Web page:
Oil Sector Reforms
The liberalization of Indonesia's downstream oil and gas sector has been under discussion for several years. In recent months, a new proposed oil law is creating controversy among the oil industry. The new law introduces the total unbundling principle, which requires separate legal entities for exploration and production, distribution, transportation, and retail. The restructuring of the sector aims to end the monopoly status of Pertamina and introduce competition. The new oil law also aims to transfer control over exploration and production contracts from Pertamina to the Ministry of Mines and Energy. The law is to be voted on in early 1999.
The law, which is in its draft stages, is creating tension between Pertamina and the state government. Pertamina's pressure to reform itself was increased when Soegianto, president of Pertamina for less than a year, was fired by President B.J. Habibie in December 1998. The new president is Martiano Hadianto, the post-Suharto director-general for customs. According to the Far Eastern Economic Review (FEER), the change will aid Kuntoro implement reforms and cost-cutting measures at Pertamina.
The cancellation of fuel subsidies is one of the conditions demanded by the IMF for its $43 billion bailout package. The government is required to abolish fuel subsidies by the end of 1999. However, as removing fuel subsidies results in an increase in fuel prices, such a move is politically unpopular. This was demonstrated by the fuel riots that erupted in the summer of 1998 when Suharto removed fuel subsidies and price increased by approximately 72%. To prevent new riots, the government reinstated fuel subsidies and lowered fuel prices, although not to their original levels. In early January 1999, Kuntoro promised the Indonesian people that the government would not increase the prices of most fuel products on the domestic market during the 1999/2000 fiscal year.
Indonesia has eight refineries with a combined capacity of 930,000 bbl/d. The largest refineries are the 285,000-bbl/d Cilacap in Central Java, the 241,000-bbl/d Balikpapan in Kalimantan, and the 125,000-bbl/d Balongan, in Java.
Financial problems are plaguing the refining sector as a result of the country's economic crisis. According to Platt's Oilgram News, Samto Utomo, Pertamina's director of processing says that Indonesia's refined products demand has fallen by about 10%, while demand for jet fuel is down more than 20% in 1998. Recently, the government granted tax holidays of 10-12 years to investors building new oil refineries outside Java. Local media reports indicate that the Minister of Investment Hamzah Haz announced the issuance of new licenses to 16 investors to build oil refineries worth about $23.42 billion. As of November 1998, none of the projects had been implemented.
In August 1998, plans to float Pertamina's refining division as an independent strategic business in October were announced. Included in the plans was Pertamina's stated intention to merge seven of its oil refineries into one corporate unit. The actual implementation of this program has not been completed at this time.
Indonesia is ranked thirteenth in the world with proven natural gas reserves of 72.3 trillion cubic feet (Tcf). Most of the country's gas reserves are located near the Arun field in North Sumatra, around the Badak field in East Kalimantan, in smaller fields offshore Java, the Kangean Block offshore East Java, a number of blocks in Irian Jaya, and the Natuna D-Alpha field, the largest in Southeast Asia. Despite its significant gas reserves and its position as the world's largest exporter of liquefied natural gas (LNG), Indonesia still relies on oil to supply about 60% of its energy needs. As Indonesia's oil production has flattened in recent years, the country has tried to shift towards using its natural gas resources for power generation. However, the domestic gas market is still considered immature and the country lacks a domestic network and pipeline infrastructure to provide widespread distribution.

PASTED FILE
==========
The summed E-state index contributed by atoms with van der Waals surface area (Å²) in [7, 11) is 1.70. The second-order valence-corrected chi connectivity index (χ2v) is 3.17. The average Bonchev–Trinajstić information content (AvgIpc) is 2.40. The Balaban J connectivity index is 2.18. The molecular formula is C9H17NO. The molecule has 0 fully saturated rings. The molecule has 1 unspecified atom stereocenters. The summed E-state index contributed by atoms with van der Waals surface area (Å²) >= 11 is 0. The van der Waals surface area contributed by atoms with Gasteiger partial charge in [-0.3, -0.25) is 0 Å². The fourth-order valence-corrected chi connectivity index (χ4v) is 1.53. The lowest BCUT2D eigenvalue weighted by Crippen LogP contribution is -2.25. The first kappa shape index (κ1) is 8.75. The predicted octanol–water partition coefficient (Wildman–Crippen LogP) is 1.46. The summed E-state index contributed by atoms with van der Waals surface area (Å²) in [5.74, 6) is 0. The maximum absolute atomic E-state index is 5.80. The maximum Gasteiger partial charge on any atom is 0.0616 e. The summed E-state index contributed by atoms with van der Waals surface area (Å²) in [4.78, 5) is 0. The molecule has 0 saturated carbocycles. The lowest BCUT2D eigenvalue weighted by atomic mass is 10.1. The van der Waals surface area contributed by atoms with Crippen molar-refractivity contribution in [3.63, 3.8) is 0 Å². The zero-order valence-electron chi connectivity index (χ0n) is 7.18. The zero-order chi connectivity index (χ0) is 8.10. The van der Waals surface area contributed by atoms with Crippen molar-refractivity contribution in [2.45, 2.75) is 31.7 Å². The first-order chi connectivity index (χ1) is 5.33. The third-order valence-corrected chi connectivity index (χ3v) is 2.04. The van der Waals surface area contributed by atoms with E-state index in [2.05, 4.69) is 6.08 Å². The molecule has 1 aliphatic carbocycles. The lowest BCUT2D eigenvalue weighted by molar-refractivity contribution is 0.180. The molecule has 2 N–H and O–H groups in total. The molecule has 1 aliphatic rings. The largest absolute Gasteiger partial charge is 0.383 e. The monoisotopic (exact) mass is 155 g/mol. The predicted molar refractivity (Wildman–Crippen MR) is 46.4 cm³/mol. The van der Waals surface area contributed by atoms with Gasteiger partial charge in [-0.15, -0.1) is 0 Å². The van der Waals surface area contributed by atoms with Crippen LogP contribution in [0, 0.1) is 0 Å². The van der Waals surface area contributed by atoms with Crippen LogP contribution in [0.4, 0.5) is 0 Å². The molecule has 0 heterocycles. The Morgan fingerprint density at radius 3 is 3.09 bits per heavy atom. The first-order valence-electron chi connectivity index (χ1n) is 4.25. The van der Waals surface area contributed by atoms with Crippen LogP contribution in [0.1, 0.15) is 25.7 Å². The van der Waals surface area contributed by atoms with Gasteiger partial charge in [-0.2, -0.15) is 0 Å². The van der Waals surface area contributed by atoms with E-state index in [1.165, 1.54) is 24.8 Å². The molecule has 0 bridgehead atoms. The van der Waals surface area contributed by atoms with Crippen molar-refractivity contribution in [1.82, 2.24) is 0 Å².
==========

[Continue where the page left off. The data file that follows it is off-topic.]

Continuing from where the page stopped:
Following a decline in demand from Indonesia's main customers of LNG, Japan and South Korea, Pertamina has estimated that its LNG exports decreased by 4.2% in 1998.
A particularly significant Indonesian gas field is the Natuna D-Alpha natural gas field, located in the South China Sea, 683 miles north of Jakarta and 140 miles northeast of Natuna Island. Discovered in 1970 by Italy's Agip, the structure contains an estimated 46 Tcf of recoverable reserves. However, the gas is extremely impure, with carbon dioxide (CO2) content of approximately 71%. Due to the impure nature of the gas and the high costs of development, Agip returned its interests in the field to Pertamina. The field is currently held by a consortium led by Exxon, the operator with a 50% share, Mobil with 26%, and Pertamina with 24%.
The consortium is currently trying to market the gas, but cost estimates for exploiting the field have been placed at more than $40 billion. The project calls for construction of at least 18 offshore platforms, six for drilling, six for treating, four for injection work, and two for staff quarters. The injection work is a major reason for the high cost estimates. Another problem for the Natuna project is how to get the gas to a variety of potential markets. Although no deals have been initiated, a number of proposals have surfaced. The proposals include: a 1,226-mile pipeline from Natuna to the Arun LNG complex in north Sumatra and pipelines to Thailand, Singapore, South Sumatra, and Java. Also adding to the potential costs of developing the field is that part of the field lies within territory claimed by China, and Indonesia has been developing a defense strategy for the area with assistance from Australia.
The recent merger of Exxon and Mobil has raised speculation that Natuna LNG could replace the depleting gas at Mobil's Arun LNG plant at North Sumatra. However, faced with slowing LNG demand in Indonesia's main LNG export markets- Japan and South Korea - the Natuna LNG project was further delayed in early 1998. Meanwhile, Mobil has recently completed a new offshore gas platform to boost supply at Arun. The platform has a processing capacity of 450 Mmcf/d. Production at the platform is expected to start in mid-1999.